Rib fractures are an important indicator of the trauma mechanism, providing information about the vector and severity of the applied forces, as well as indicating the possible complications (Fig. 6-1). Fractures of the first three ribs raise concern for more severe traumatic injury since these can be associated with airway, spinal, or vascular injury (Table 6-1). Ninety percent of patients with tracheobronchial injury have rib fractures at this site. However, only 3% to 15% of patients with upper rib fractures have brachial plexus or vascular injury; CT’s ability to effectively screen for these injuries permits the highly selective use of other modalities. For example, angiography is reserved for those patients for whom clinical or CT findings are inconclusive or warrant a more specific approach to investigation. Fractures of the lower three ribs should raise suspicion for splenic, hepatic, or renal trauma (Fig. 6-2) and should prompt an abdominal CT study to evaluate for these solid visceral injuries (Fig. 6-3).
Figure 6-1 Upper rib fractures. A posteroanterior, erect chest radiograph reveals multiple right upper rib fractures and a right basal pleural effusion. A right pneumothorax has resolved after tube placement.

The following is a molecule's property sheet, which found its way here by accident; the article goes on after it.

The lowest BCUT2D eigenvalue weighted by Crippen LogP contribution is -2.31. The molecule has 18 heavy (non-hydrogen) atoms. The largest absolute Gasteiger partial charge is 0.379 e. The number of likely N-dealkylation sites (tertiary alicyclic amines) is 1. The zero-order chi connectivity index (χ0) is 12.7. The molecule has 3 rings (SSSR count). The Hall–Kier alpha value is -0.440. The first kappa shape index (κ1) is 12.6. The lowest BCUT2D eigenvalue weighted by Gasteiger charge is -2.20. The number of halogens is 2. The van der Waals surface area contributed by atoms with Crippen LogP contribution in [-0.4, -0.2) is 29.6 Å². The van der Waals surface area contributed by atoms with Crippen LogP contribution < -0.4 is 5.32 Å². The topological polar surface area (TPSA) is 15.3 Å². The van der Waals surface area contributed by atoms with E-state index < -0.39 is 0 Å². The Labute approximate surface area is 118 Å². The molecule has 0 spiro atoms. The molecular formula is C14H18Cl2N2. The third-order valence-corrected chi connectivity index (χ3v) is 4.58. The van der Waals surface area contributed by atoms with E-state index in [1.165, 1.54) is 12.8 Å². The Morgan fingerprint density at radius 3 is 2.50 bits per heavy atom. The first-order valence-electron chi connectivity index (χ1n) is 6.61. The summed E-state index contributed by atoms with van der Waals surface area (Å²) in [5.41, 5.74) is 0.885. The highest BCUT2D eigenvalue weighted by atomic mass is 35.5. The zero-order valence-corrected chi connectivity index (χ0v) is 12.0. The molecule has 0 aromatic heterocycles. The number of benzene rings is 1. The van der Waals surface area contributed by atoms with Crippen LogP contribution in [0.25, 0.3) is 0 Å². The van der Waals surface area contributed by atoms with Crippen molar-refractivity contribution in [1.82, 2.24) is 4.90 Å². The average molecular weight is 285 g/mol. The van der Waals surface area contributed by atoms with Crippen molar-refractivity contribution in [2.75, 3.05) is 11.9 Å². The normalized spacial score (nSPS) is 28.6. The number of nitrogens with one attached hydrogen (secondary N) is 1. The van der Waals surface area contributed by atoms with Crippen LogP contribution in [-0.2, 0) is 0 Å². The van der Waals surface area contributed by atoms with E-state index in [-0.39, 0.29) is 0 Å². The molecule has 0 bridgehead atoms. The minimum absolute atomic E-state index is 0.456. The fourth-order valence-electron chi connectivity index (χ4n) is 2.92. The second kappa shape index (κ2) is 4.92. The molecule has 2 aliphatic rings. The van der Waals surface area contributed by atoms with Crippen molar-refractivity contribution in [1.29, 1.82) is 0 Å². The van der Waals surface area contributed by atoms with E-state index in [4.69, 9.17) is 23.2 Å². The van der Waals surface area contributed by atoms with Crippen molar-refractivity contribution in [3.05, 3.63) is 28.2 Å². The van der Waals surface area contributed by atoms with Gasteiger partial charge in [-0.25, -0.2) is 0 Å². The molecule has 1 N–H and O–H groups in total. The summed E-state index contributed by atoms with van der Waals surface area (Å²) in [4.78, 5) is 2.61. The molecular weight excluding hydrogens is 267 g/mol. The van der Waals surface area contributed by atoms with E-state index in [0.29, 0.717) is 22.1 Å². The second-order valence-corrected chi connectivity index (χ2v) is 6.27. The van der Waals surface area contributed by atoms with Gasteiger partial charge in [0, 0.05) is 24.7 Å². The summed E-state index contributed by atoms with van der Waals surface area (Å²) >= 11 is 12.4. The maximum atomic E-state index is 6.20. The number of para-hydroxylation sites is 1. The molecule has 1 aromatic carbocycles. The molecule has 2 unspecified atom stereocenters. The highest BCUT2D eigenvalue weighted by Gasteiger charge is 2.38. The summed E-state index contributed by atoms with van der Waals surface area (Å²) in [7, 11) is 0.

|Location||Associations or Complications|
|First three pairs||Spinal or vascular injury, tracheobronchial rupture|
|Last three pairs||Hepatic, splenic, renal injury|
|Multiple sites||Flail chest|
|Multiple healed, adult||Alcoholism|
|Multiple healed, child||Child abuse|
Figure 6-2 Lower rib fractures. A supine, anteroposterior radiograph reveals multiple left lower rib fractures and subcutaneous emphysema along the lower lateral left chest wall. The left hemidiaphragm is not seen because of a pleural effusion and left lower lobe atelectasis. Evaluation for splenic trauma is mandatory.
Figure 6-3 Splenic laceration. Contrast-enhanced CT scan through the upper abdomen shows multiple, low-density lesions within the spleen due to lacerations. A small, left hemothorax can be seen posteriorly.
Several plain chest radiographic findings may indicate splenic trauma. Displacement of the gas-filled fundus of the stomach medially and anteriorly by hematoma and/or signs of left diaphragmatic rupture indicate a greater likelihood of splenic injury. Segmental rib fractures involving more than three contiguous ribs or single fractures involving five consecutive ribs constitute a flail chest (Fig. 6-4). Severe respiratory compromise may develop as a result of the paradoxical movement of the flail segment during respiration. For this reason some institutions have begun to perform open reduction internal fixation (ORIF) of flail segments using hardware plates.
Figure 6-4 Flail chest. A, Supine, anteroposterior radiograph reveals segmental fractures involving multiple, contiguous left ribs. The patient has a small, right pneumothorax and widespread pulmonary contusion. B, 3D CT reconstruction, posterior view in a different patient, reveals multiple bilateral posterior rib fractures confirming bilateral flail chest.